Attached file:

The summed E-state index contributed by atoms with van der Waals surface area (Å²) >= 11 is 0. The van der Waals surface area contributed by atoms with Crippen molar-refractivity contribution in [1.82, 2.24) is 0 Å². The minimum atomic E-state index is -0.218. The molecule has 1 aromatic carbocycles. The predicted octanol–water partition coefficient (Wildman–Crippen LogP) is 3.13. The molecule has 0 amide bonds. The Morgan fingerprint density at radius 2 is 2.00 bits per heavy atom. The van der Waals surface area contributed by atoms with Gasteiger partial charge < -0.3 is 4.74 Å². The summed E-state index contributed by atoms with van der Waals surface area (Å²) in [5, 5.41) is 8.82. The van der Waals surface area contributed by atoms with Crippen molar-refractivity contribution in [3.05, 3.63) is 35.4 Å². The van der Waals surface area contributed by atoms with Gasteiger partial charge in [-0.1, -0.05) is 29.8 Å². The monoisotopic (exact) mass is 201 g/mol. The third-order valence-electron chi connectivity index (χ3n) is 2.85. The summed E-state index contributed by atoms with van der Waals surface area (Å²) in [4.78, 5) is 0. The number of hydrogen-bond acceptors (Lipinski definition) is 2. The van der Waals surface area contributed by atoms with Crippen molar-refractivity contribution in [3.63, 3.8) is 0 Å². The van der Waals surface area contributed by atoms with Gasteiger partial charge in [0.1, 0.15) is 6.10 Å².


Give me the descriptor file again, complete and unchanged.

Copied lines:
The summed E-state index contributed by atoms with van der Waals surface area (Å²) >= 11 is 0. The van der Waals surface area contributed by atoms with Crippen molar-refractivity contribution in [1.82, 2.24) is 0 Å². The minimum atomic E-state index is -0.218. The molecule has 1 aromatic carbocycles. The predicted octanol–water partition coefficient (Wildman–Crippen LogP) is 3.13. The molecule has 0 amide bonds. The Morgan fingerprint density at radius 2 is 2.00 bits per heavy atom. The van der Waals surface area contributed by atoms with Gasteiger partial charge < -0.3 is 4.74 Å². The summed E-state index contributed by atoms with van der Waals surface area (Å²) in [5, 5.41) is 8.82. The van der Waals surface area contributed by atoms with Crippen molar-refractivity contribution in [3.05, 3.63) is 35.4 Å². The van der Waals surface area contributed by atoms with Gasteiger partial charge in [-0.1, -0.05) is 29.8 Å². The monoisotopic (exact) mass is 201 g/mol. The third-order valence-electron chi connectivity index (χ3n) is 2.85. The summed E-state index contributed by atoms with van der Waals surface area (Å²) in [4.78, 5) is 0. The number of hydrogen-bond acceptors (Lipinski definition) is 2. The van der Waals surface area contributed by atoms with Crippen molar-refractivity contribution in [3.63, 3.8) is 0 Å². The van der Waals surface area contributed by atoms with Gasteiger partial charge in [0.1, 0.15) is 6.10 Å².